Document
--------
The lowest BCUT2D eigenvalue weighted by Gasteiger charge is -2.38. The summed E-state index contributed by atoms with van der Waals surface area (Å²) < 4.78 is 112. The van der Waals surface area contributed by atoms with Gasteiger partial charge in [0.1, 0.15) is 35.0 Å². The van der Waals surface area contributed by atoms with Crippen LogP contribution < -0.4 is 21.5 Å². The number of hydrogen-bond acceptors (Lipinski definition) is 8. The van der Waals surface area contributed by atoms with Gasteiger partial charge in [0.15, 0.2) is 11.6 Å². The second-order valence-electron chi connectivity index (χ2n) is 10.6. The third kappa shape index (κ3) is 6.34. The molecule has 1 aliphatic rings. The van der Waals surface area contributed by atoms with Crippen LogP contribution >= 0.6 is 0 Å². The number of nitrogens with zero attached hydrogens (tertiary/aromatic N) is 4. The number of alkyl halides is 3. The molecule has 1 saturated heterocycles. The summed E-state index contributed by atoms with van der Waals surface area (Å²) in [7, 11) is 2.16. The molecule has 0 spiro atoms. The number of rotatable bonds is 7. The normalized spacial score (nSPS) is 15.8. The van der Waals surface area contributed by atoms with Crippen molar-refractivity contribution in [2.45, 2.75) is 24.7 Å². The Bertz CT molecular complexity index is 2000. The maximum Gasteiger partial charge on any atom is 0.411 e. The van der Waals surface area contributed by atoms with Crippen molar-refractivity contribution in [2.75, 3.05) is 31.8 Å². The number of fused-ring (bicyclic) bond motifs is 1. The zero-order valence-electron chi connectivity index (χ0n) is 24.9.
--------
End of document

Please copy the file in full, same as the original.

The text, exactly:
The lowest BCUT2D eigenvalue weighted by Gasteiger charge is -2.38. The summed E-state index contributed by atoms with van der Waals surface area (Å²) < 4.78 is 112. The van der Waals surface area contributed by atoms with Gasteiger partial charge in [0.1, 0.15) is 35.0 Å². The van der Waals surface area contributed by atoms with Crippen LogP contribution < -0.4 is 21.5 Å². The number of hydrogen-bond acceptors (Lipinski definition) is 8. The van der Waals surface area contributed by atoms with Gasteiger partial charge in [0.15, 0.2) is 11.6 Å². The second-order valence-electron chi connectivity index (χ2n) is 10.6. The third kappa shape index (κ3) is 6.34. The molecule has 1 aliphatic rings. The van der Waals surface area contributed by atoms with Crippen LogP contribution >= 0.6 is 0 Å². The number of nitrogens with zero attached hydrogens (tertiary/aromatic N) is 4. The number of alkyl halides is 3. The molecule has 1 saturated heterocycles. The summed E-state index contributed by atoms with van der Waals surface area (Å²) in [7, 11) is 2.16. The molecule has 0 spiro atoms. The number of rotatable bonds is 7. The normalized spacial score (nSPS) is 15.8. The van der Waals surface area contributed by atoms with Crippen molar-refractivity contribution in [2.45, 2.75) is 24.7 Å². The Bertz CT molecular complexity index is 2000. The maximum Gasteiger partial charge on any atom is 0.411 e. The van der Waals surface area contributed by atoms with Crippen molar-refractivity contribution in [2.75, 3.05) is 31.8 Å². The number of fused-ring (bicyclic) bond motifs is 1. The zero-order valence-electron chi connectivity index (χ0n) is 24.9.